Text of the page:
FIG. 2B shows a wheelchair occupant wearing a wrist-worn joint-movement detection device while engaging in propulsion of a wheelchair comprising an auxiliary wheeled motor unit mounted beneath the wheelchair and in contact with a ground surface.

FIG. 3 depicts a sequence of arm, wrist, and hand positions assumed as a user engages in propelling the wheelchair in a forward direction, including the return of the arm, wrist, and hand to a rearward, pre-contact position.

FIG. 4 shows a wheelchair occupant wearing an elbow-worn joint-movement detection device while engaging in propulsion of a wheelchair comprising an auxiliary wheeled motor unit mounted beneath the wheelchair and in contact with a ground surface.

FIGS. 5, 6, and 7 show plots of a user's joint angle θ, over a 45-second timeframe in relation to the logical state (the “intermediary state”) of an intermediary digital logic gate or microcontroller as well as the resultant motor output amplitude (expressed in percent of maximum allowed output) over the same timeframe.

DETAILED DESCRIPTION OF THE DRAWINGS

FIG. 1A depicts a wrist-worn movement detection device 100 having an electronics enclosure 102, a flexion-extension sensor 122, a sensor covering 120, a forearm strap 112, a wrist strap 110, and a finger loop 124. Securing the wrist-worn movement detection device 100 to a user's hand, wrist and forearm is accomplished by the user first inserting the middle and ring fingers through the finger loop 124, fastening the forearm strap 112 using Velcro fastener 114, and fastening the wrist strap 110 using opposing Velcro fastener 116. Wrist strap adjustment loop 118 is visible in FIG. 1A. LED indicator light 130 illuminates while an activating signal is transmitted from the transmitter contained within the electronics enclosure 110.

FIG. 1B depicts the wrist-worn movement sensor device which detects angular changes occurring in an isolated region near the wrist joint, specifically where the wrist strap 110 intersects the path of the flexion-extension sensor 122 of FIG. 1A (not visible in FIG. 1B) as it projects from the electronics enclosure 102 out towards the fingers. User-intended wrist movements, especially flexion, extension, radial deviation and ulnar deviation result in changes in the geometry of the sensor, which in turn produces changes in electrical resistance. Circuitry for detecting changes in the electrical resistance of the sensor is contained inside the enclosure 102, and includes failsafe means for preventing unwanted or accidental signaling to a vehicle-mounted controller, especially in the event of sensor failure. Sensor failure may include an event such as breakage of the sensor or shorting of the sensor, whether the result of normal wear-and-tear, misuse, physical damage, or water exposure.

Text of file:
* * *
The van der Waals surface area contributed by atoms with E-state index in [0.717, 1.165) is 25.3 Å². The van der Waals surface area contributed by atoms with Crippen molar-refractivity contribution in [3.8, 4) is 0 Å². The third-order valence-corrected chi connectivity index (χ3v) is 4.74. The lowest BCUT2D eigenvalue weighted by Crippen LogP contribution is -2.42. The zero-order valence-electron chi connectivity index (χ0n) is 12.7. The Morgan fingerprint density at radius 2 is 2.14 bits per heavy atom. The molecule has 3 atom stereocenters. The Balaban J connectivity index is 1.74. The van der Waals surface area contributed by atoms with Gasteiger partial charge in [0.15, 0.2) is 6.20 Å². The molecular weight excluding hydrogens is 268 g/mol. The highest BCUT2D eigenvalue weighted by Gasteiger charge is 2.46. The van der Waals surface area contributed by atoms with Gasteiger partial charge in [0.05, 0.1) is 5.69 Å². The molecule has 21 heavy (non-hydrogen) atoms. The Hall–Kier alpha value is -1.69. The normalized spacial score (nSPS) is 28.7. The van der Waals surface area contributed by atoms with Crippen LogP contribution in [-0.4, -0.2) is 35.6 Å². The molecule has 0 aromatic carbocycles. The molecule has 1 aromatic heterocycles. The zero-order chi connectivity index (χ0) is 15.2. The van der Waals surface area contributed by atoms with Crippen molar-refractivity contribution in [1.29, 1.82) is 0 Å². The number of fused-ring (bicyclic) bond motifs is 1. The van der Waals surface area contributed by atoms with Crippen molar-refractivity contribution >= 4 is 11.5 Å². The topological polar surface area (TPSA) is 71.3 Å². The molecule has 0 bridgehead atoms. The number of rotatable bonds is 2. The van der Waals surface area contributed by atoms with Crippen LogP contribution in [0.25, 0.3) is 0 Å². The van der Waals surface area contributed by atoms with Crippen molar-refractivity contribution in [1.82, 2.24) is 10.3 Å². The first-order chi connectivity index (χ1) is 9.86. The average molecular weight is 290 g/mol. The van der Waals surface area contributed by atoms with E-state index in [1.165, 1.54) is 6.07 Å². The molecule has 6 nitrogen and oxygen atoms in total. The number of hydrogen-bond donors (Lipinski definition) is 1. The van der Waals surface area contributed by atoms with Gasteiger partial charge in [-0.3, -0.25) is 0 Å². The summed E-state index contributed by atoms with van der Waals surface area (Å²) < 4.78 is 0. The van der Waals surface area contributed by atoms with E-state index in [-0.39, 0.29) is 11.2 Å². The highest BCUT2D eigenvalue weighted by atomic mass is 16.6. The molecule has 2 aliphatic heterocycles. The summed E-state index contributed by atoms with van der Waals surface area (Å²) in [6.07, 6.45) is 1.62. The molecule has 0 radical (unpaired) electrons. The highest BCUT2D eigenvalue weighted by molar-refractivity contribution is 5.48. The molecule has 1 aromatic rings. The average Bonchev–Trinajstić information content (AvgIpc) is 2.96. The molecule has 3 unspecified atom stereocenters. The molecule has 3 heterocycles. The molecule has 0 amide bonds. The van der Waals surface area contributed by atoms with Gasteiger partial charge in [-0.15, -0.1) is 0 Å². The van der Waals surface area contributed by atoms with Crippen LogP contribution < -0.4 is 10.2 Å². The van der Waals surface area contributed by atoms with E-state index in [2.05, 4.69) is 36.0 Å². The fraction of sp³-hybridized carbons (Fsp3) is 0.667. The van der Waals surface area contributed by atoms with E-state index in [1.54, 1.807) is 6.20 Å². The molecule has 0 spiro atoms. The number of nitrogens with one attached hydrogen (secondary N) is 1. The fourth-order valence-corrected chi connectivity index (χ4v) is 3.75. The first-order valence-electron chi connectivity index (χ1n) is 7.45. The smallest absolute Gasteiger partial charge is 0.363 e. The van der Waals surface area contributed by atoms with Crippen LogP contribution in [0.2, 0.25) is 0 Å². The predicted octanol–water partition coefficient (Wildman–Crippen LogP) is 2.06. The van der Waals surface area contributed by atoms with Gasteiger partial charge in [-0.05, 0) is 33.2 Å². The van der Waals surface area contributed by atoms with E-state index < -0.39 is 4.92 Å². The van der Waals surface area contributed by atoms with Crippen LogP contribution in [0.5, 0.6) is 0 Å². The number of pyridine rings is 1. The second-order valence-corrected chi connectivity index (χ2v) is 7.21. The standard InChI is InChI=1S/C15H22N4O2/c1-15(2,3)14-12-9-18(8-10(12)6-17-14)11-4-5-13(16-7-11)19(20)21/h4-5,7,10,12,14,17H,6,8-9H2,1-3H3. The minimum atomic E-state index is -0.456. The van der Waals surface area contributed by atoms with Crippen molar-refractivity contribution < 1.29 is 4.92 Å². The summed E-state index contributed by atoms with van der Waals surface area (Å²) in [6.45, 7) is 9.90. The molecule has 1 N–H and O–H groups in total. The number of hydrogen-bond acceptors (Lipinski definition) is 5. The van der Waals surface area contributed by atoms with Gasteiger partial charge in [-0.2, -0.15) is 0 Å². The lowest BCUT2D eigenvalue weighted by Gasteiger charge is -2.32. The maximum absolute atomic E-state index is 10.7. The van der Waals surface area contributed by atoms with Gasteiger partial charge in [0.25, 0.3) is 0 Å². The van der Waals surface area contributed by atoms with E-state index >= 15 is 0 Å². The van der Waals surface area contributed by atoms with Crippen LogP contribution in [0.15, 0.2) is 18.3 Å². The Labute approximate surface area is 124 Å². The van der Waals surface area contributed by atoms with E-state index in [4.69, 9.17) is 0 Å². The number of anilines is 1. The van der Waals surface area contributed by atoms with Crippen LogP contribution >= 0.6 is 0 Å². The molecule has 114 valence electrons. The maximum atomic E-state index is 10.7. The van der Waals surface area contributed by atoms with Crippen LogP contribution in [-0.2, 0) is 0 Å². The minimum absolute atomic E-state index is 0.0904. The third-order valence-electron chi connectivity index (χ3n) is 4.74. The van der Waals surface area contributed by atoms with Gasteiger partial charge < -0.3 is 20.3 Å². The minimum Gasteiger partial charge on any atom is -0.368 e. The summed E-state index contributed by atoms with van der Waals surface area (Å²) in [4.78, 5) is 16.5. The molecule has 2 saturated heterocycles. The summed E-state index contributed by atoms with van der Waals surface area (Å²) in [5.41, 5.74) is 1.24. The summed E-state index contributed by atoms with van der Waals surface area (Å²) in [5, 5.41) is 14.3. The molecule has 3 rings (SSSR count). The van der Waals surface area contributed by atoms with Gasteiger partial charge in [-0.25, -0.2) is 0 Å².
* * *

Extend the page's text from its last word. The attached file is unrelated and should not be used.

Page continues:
LED indicator light 130 is useful for the purpose of making adjustments to the range over which user wrist movements switch between a state of activation and a state of deactivation. The indicator light 130 illuminates when the user's wrist is flexed or extended beyond a predetermined activation position, to indicate that the wireless transmitter contained inside the electronics enclosure 102 is transmitting an activation signal to a vehicle mounted controller.

When the user flexes or extends the wrist beyond a predetermined deactivation position, the indicator light 130 turns off, which indicates that the wireless transmitter contained inside the electronics enclosure 102 is no longer transmitting an activation signal.

A user, clinician, or a technician may make adjustments to the sensitivity of the sensor in opposing directions by opening the electronics enclosure and turning one or more adjustable “trim” potentiometers clockwise or counterclockwise. A window comparator circuit comprising a dual op amp (or dual comparator) integrated circuit may be useful for achieving this effect, employing a sensitivity adjustment feature as well as a hysteresis (positive feedback) adjustment feature to enable bi-directional sensor sensitivity control.